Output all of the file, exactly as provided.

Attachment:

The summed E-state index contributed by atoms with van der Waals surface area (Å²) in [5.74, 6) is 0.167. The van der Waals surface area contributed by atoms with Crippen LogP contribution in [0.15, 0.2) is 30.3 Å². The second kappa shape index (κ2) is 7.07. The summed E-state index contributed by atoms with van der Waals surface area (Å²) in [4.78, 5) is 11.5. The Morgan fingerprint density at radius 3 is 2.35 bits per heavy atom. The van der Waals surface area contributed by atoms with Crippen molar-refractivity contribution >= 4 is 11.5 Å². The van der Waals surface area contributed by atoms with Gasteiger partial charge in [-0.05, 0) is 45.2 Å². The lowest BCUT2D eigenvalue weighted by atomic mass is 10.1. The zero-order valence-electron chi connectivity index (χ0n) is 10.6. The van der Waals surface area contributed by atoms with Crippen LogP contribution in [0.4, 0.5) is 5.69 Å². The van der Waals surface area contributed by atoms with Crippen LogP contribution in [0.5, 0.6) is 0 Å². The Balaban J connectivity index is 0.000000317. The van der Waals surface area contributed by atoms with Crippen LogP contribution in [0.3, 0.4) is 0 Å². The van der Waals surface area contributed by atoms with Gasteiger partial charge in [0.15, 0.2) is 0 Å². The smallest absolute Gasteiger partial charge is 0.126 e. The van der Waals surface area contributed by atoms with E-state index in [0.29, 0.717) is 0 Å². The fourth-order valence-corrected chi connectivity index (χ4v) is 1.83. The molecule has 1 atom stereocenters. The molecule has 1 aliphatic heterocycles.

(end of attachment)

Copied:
The summed E-state index contributed by atoms with van der Waals surface area (Å²) in [5.74, 6) is 0.167. The van der Waals surface area contributed by atoms with Crippen LogP contribution in [0.15, 0.2) is 30.3 Å². The second kappa shape index (κ2) is 7.07. The summed E-state index contributed by atoms with van der Waals surface area (Å²) in [4.78, 5) is 11.5. The Morgan fingerprint density at radius 3 is 2.35 bits per heavy atom. The van der Waals surface area contributed by atoms with Crippen molar-refractivity contribution >= 4 is 11.5 Å². The van der Waals surface area contributed by atoms with Gasteiger partial charge in [-0.05, 0) is 45.2 Å². The lowest BCUT2D eigenvalue weighted by atomic mass is 10.1. The zero-order valence-electron chi connectivity index (χ0n) is 10.6. The van der Waals surface area contributed by atoms with Crippen LogP contribution in [0.4, 0.5) is 5.69 Å². The van der Waals surface area contributed by atoms with Crippen LogP contribution in [0.5, 0.6) is 0 Å². The Balaban J connectivity index is 0.000000317. The van der Waals surface area contributed by atoms with Crippen LogP contribution in [0.3, 0.4) is 0 Å². The van der Waals surface area contributed by atoms with Gasteiger partial charge in [0.15, 0.2) is 0 Å². The smallest absolute Gasteiger partial charge is 0.126 e. The van der Waals surface area contributed by atoms with E-state index in [0.29, 0.717) is 0 Å². The fourth-order valence-corrected chi connectivity index (χ4v) is 1.83. The molecule has 1 atom stereocenters. The molecule has 1 aliphatic heterocycles.